Utilizing the resources of the campus disability services offices, outreach activities took place including mailings, phone calls, individual meetings with students, and collaboration with staff from other campus offices including career services. Information about CUNY LEADS has been distributed through placement of brochures and flyers, student newspapers, college bulletin boards, student development courses, student clubs information tables, visits to high schools, and participation in CUNY Disability Awareness Month activities in April.
The objective of the One-Stop pilot project is to establish VESID as the vocational rehabilitation component of the New York City Workforce Career Center System (One-Stop Center). One-Stop Centers were created as part of the Workforce Investment Act to offer a central location where the public could obtain information on employment opportunities such as job openings and training programs.
VESID’s role in the One Stop is to ensure that job seekers with disabilities are adequately prepared to enter the workforce in New York City and also to provide well-trained individuals with disabilities that meet the needs of the New York City workforce. VESID’s partners include the New York State Department of Labor, the New York City Department of Small Business Services, the New York City WIB, the City University of New York, and the Disabilities Program Navigators.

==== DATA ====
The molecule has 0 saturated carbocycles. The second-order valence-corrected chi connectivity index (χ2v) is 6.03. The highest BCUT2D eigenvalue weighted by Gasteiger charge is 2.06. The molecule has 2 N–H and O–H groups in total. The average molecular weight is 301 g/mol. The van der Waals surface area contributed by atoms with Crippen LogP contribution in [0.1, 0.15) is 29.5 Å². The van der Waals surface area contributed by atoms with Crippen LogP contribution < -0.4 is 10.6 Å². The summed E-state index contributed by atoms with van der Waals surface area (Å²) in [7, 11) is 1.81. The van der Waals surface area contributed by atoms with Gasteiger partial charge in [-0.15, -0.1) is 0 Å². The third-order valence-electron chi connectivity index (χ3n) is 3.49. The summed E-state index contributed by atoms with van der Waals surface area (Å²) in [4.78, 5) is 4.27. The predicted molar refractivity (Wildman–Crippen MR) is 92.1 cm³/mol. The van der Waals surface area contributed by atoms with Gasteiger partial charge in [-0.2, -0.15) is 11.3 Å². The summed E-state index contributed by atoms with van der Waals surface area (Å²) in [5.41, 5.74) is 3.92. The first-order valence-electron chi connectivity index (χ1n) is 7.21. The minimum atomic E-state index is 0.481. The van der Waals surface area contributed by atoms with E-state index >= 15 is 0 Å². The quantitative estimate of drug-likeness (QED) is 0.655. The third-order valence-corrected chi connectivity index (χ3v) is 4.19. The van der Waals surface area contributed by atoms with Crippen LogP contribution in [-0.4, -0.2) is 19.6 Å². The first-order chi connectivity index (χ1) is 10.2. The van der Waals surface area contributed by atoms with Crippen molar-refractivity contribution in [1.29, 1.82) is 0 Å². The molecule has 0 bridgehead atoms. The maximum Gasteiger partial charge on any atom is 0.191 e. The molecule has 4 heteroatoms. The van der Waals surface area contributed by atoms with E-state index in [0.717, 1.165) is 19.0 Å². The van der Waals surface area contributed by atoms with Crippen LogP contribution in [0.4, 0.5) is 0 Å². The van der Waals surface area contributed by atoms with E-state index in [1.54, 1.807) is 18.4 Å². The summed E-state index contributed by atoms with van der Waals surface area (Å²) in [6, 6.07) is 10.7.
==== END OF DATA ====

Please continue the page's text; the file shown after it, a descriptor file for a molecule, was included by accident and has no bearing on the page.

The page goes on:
To meet the above goals, funds are being provided to co-locate Vocational Rehabilitation Counselors (VRCs) at the five main One-Stop Centers located in each of the five New York City boroughs and an affiliate Center at LaGuardia Community College to increase training and employment opportunities for individuals with disabilities.
As of May 2008, over 200 individuals with disabilities have been served by the One-Stop pilot. Although there were significant start-up challenges, the program is now fully staffed with increased utilization at all of the One-Stop Centers. Additional outreach efforts have resulted in increased utilization of VESID and One-Stop services by consumers who have been referred to VESID by both the Workmen’s Compensation Board and CUNY programs. Job placement activities, now being coordinated for our consumers by VESID Integrated Employment Specialists and One-Stop staff, have resulted in 38 successful placements to date. As a result, we are looking forward to the continued success of this project.
Employment of Inmates with Disabilities Returning to Communities
A Memorandum of Understanding (MOU) has been in development with the New York State Department of Correctional Services (DoCS) and the New York State Division of Parole (DoP), through which VESID, DoCS and DoP would collaborate on referral, training and placement activities for inmates with disabilities returning to the community. This initiative would target inmate populations in New York City, Nassau, Suffolk, and Erie counties that have been determined eligible for VESID services and involved in pre-release activities.
The objective of this MOU would be to successfully place former inmates with disabilities in sustained employment, thereby reducing recidivism and affecting reintegration. Recidivism of inmates with disabilities is primarily based on lack of employment that is impacted by housing, entitlement benefits, community medical supports, and clinical treatment.